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« Drexler's Nanosystems Dissertation Available | Main | CRN Goes to Indianapolis »

October 04, 2009


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Brian Wang

It seems there are $5 DNA tests and several programs to get them deployed. Plus there are cheaper, faster and more sensitive tests on the way. Perhaps there are some situations where they will not work ?


In 2008, The World Health Organization and a number of global health partners announced the $26.1 million initiative to begin converting laboratories in more than two-dozen of the poorest nations from molecular-based testing to genetics testing for tuberculosis.

The DNA test, called a "line probe assay," could tell clinicians within a day whether someone is infected with a strain of tuberculosis that is resistant to the more common antibiotic drugs so more aggressive therapy can be started.

Current TB tests involving a culture can take weeks to months to process, at a time when the number of cases of multi-drug resistant tuberculosis, or MDR-TB, is growing.

Rick O'Brien is head of project evaluation for FIND, a Geneva-based organization that developed the rapid TB test for clinical use and is now helping countries to prepare to use the new laboratory technology.

"We see this test as having the potential to revolutionize the diagnosis of MDR-TB and make a significant contribution to controlling this expanding and critical epidemic," he said.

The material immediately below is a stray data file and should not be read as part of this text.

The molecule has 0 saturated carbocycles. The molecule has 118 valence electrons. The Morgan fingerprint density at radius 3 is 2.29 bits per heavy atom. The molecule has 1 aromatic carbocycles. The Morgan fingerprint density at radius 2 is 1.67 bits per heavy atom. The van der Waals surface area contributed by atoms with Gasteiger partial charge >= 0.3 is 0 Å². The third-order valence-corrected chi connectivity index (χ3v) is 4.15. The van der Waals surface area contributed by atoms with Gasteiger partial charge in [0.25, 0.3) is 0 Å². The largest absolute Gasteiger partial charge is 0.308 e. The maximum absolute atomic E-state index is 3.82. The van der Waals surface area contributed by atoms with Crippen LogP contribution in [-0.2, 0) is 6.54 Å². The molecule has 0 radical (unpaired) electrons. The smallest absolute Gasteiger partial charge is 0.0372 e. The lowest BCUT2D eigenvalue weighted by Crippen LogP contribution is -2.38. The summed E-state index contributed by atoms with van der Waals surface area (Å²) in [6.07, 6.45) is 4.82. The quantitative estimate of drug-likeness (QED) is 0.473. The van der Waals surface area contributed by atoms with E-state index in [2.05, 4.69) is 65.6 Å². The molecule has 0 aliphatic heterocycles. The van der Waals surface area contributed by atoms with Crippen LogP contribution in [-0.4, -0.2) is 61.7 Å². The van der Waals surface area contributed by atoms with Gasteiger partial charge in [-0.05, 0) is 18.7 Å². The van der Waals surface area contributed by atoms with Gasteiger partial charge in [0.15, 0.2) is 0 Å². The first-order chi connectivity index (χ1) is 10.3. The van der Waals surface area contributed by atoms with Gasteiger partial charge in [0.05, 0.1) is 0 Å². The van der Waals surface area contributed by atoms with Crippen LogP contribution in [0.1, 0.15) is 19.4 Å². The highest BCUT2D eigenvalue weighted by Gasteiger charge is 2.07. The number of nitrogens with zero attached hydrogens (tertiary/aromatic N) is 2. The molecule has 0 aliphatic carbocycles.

The initiative follows field trials of the DNA test in South Africa which showed that it performed as well or better than the old-fashioned method of diagnosing TB with a microscope.

Officials says each DNA test costs an average of five dollars, and it takes about one week to train a laboratory technician. A pilot project was conducted in Lesotho, which officials say now has a state-of-the-art laboratory system.

recently - new DNA nanosensors


Hoping that you can find the solution


Tom Craver

Seems like your CAPTCHA is no longer protecting you from auto-spammers.

Sharon, Papers Research, and Linear Actuators are likely all bots...or at best 3rd world wage slaves entering CAPTCHAs for bots.

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